A window into the mantle: analyzing the geochemistry of melt inclusions from the volcanic island of Mangaia
Cabral, Rita Ann
MetadataShow full item record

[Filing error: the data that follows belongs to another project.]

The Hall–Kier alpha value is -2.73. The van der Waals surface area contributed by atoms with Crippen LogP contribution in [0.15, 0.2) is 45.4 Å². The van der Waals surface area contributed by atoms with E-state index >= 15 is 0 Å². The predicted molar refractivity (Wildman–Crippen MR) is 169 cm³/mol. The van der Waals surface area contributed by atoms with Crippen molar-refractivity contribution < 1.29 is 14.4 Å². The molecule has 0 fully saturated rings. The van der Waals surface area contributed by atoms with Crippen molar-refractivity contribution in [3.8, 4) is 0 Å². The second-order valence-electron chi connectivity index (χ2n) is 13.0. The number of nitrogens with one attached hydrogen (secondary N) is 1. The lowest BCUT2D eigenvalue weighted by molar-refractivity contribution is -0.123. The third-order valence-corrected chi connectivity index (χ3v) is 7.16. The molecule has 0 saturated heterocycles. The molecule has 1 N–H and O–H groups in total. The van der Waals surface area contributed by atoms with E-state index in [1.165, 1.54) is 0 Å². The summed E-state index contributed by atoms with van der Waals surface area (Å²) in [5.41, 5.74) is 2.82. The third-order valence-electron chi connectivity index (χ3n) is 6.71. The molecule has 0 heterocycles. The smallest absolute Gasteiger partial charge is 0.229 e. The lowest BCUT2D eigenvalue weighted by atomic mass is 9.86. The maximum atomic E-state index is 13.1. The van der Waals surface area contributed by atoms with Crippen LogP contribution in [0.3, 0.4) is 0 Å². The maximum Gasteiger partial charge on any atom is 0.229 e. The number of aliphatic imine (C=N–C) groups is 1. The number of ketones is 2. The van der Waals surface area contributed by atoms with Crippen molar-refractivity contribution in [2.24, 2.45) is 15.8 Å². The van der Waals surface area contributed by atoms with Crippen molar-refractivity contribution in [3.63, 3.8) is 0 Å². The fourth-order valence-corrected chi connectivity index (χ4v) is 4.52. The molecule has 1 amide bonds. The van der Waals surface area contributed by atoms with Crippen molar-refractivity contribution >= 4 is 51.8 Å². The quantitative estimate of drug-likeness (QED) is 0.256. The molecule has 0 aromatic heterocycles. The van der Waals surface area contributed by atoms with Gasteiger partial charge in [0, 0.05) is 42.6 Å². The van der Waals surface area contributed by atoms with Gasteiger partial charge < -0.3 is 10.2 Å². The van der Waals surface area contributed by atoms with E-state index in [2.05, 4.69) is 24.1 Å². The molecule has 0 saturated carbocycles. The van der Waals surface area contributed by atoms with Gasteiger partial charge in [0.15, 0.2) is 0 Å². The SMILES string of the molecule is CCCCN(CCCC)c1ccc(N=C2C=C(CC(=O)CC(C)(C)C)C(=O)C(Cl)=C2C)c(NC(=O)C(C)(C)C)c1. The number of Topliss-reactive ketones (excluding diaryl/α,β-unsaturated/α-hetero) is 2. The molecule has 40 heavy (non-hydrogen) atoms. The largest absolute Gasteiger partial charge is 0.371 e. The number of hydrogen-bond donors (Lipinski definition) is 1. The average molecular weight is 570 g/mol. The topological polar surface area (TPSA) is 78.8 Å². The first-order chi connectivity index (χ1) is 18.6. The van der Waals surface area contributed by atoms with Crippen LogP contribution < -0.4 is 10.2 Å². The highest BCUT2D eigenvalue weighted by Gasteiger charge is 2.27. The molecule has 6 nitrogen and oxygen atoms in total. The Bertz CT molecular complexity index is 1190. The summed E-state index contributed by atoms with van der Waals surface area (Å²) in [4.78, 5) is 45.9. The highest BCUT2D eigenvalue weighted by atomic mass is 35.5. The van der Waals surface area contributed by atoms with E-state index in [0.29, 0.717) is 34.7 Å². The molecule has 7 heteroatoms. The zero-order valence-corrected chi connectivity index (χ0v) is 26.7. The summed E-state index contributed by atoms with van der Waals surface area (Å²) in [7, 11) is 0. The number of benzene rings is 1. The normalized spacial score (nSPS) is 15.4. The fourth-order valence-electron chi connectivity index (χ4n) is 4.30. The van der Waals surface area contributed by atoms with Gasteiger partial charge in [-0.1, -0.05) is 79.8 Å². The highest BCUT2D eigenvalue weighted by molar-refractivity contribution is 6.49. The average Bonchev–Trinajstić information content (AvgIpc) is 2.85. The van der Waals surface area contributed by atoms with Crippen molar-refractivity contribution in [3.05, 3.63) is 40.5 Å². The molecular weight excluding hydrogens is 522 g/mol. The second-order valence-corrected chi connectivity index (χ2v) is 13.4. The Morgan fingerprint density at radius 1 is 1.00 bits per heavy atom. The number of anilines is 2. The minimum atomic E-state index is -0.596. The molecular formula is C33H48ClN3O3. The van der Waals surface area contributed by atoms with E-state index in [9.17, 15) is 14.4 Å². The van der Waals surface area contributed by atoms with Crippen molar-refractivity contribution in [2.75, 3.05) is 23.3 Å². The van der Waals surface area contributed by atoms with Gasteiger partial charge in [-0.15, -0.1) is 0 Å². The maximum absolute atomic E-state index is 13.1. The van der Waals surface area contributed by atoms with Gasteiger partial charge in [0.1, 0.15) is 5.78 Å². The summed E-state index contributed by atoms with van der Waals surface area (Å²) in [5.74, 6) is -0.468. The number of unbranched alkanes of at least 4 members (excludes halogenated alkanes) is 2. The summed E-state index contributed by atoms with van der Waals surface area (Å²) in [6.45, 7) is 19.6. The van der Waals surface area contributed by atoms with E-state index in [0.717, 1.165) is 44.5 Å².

Geochemical measurements of OIB (ocean island basalt) samples have demonstrated that the Earth's mantle is compositionally heterogeneous, but the cause of this heterogeneity is a point of debate within the scientific community. One such OIB location is Mangaia, Cook Islands (Polynesia). Its lead isotopic composition defines the HIMU (high μ = high ^238U/^204Pb) mantle endmember, which many attribute to recycled oceanic crust being present in the mantle source. If true, this endmember represents an important vehicle for returning surface material to the mantle and an opportunity to study volatile element cycling through the mantle. Sulfur isotopic measurements were made on sulfides hosted in melt inclusions from Mangaia. Prior to 2.45 Ga, the Earth's atmosphere was not oxygenated, allowing photochemical cycles to fractionate sulfur isotopes. This form of fractionation results in a mass independently fractionated (MIF) sulfur isotopic signature in surface materials containing sulfur. We have found such a signal in sulfide inclusions from Mangaia, indicating that the material erupted at this young (~19 Ma) ocean island was once at the surface over 2.45 Ga. This finding confirms the recycled origin hypothesis for the generation of the HIMU mantle endmember. Lead isotopes and major elements were measured in olivine hosted melt inclusions from the island. Previous studies by Saal et al. (1998) and Yurimoto et al. (2004) have revealed large lead isotopic variability, spanning half of the global range for OIBs. A more recent study by Paul et al. (2011) has shown much reduced lead isotopic variability using a different analysis technique. We find the lead isotopic variability in glassy melt inclusions to be less than previously found and attribute much of the earlier observed variability to contaminant lead. Volatile and trace elements were measured in the same olivine hosted melt inclusions, providing the first ever coupled lead isotopes, major, trace, and volatile elements in glassy melt inclusions from the island. We observe some of the highest water and carbon dioxide contents found in OIBs globally. This allows us to constrain volatile abundances in the HIMU mantle source as well as volatile cycling in the mantle, from subduction zones to hotspots.